• Increased risk of infection
  • Behavioral issues
  • Weak immune system

This is why it is advisable to get your dog checked out at the vet’s if you have concerns about his sleeping habit. 

How to know when your Dog has a Sleeping Problem

The most important health and safety measure you can take when you have a dog is to pay attention. I mean, it is not as if dogs can talk to tell us what is wrong with them, so the only way to know if anything is wrong with them is to be observant and pay attention to them. Here are some pointers that can help you recognize when your dog has a sleeping problem:

  • The dog is reluctant to wake up
  • Reluctance to go on walks
  • Sleeping more than usual
  • Consistent and loud snoring
  • Tossing and turning when in bed

Why your Old Dog won’t Sleep at Night

Several factors can affect your dog’s sleep pattern, and it is left for you to figure out why they appear to be sleeping more or less than usual. Here are some common symptoms to look out for to help you understand your dog’s sleeping habits.

Stomach Troubles 

Persistent stomach troubles could be a sign that your dog is suffering from some chronic illness or it could just mean he is suffering from diarrhea and would be fine in a few days. 

If the stomach pain is accompanied by other symptoms like lip smacking, excessive drooling, vomiting and diarrhea, loss of appetite, or excessive drooling, you might want to give your vet a call.

Constant Pain 

Pain can cause a lot of restlessness which could prevent your dog from enjoying a good night’s sleep. Several factors can cause pain to your dog which is why it is important to seek medical help if you notice your dog in serious discomfort.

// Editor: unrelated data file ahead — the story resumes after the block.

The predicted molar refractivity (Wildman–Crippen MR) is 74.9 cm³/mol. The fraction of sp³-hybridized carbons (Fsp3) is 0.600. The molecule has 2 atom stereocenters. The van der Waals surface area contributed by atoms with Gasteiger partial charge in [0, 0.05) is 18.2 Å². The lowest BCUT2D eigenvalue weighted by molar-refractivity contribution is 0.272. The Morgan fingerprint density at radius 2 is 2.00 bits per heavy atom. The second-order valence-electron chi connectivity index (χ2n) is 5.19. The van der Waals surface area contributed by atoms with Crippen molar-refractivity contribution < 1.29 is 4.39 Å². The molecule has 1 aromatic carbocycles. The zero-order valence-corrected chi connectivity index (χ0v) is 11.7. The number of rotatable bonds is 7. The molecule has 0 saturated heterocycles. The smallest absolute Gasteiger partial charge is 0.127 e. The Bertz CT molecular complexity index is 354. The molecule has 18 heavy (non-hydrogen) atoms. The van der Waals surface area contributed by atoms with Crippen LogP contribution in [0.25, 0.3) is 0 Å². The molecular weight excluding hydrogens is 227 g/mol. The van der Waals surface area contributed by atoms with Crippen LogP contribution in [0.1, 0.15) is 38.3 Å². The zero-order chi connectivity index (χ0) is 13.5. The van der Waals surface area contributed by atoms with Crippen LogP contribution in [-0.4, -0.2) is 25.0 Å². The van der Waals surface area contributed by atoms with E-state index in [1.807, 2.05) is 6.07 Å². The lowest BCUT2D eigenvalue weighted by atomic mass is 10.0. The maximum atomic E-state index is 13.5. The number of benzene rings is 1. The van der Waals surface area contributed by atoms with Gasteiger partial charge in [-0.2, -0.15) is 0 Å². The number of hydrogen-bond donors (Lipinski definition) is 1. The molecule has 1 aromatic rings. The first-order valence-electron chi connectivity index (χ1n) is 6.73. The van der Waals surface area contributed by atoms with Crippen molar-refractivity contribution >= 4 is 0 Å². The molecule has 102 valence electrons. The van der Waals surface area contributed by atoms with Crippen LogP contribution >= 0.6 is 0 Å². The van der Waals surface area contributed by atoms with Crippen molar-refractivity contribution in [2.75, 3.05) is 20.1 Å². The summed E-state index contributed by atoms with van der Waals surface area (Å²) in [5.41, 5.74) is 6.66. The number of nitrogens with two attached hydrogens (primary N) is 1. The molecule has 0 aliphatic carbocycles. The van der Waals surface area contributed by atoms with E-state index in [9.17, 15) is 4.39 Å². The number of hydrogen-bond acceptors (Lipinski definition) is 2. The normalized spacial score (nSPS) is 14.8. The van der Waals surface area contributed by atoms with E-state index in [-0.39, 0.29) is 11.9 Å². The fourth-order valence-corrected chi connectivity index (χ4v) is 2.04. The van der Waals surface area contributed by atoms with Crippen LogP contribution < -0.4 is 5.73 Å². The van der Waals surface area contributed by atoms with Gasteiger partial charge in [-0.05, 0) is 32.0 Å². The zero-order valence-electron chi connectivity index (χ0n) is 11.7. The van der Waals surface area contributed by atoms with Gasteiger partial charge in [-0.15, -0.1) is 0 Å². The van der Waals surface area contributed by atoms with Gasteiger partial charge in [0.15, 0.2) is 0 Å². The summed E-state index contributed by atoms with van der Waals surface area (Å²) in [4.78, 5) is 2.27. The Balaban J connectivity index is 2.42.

Pain can also increase their heart rate and make them restless. Some dogs even find it difficult to lie down, especially those with slipped discs or arthritis. If this impacts their ability to sleep, it is only right that you get a vet to help create a treatment plan for them. 

Getting them an orthopedic bed could make the difference if they’re arthritic. 


Dogs also experience anxiety. Like humans’ dog anxiety can be quite crippling and could affect their quality of life if left unattended. Dogs get anxious for several reasons which can be quite debilitating to their sleep pattern. 

Anxiety is not particularly easy to spot, as the symptoms are not that different from other insomnia symptoms. Here are a few causes of canine anxiety: 

  • Lack of adequate stimulation and exercise
  • Change of environment 
  • Storm 
  • Leaving them alone for a long time 

Common signs of anxiety in dogs could include incessant pacing, whining, or barking. In any case, you may have to employ the services of a vet to figure it out.

Environmental Factors 

Sudden behavioral changes in your adult dogs should not be taken likely because they could be the root of deeper medical issues. Like humans, older pets can also get distracted at night by environmental factors which could make it harder for them to relax and fall asleep. If your older dog starts exhibiting strange behaviors at night, it could be a result of external changes including: 

  • Nocturnal critters
  • Noisy neighbors
  • Excessive light flooding in from outside
  • Incessant barking on the street from a new dog
  • A nearby female dog in heat 
  • Introducing your dog to new household members
  • Reduction in dog’s daily exercise 
  • Changing household routine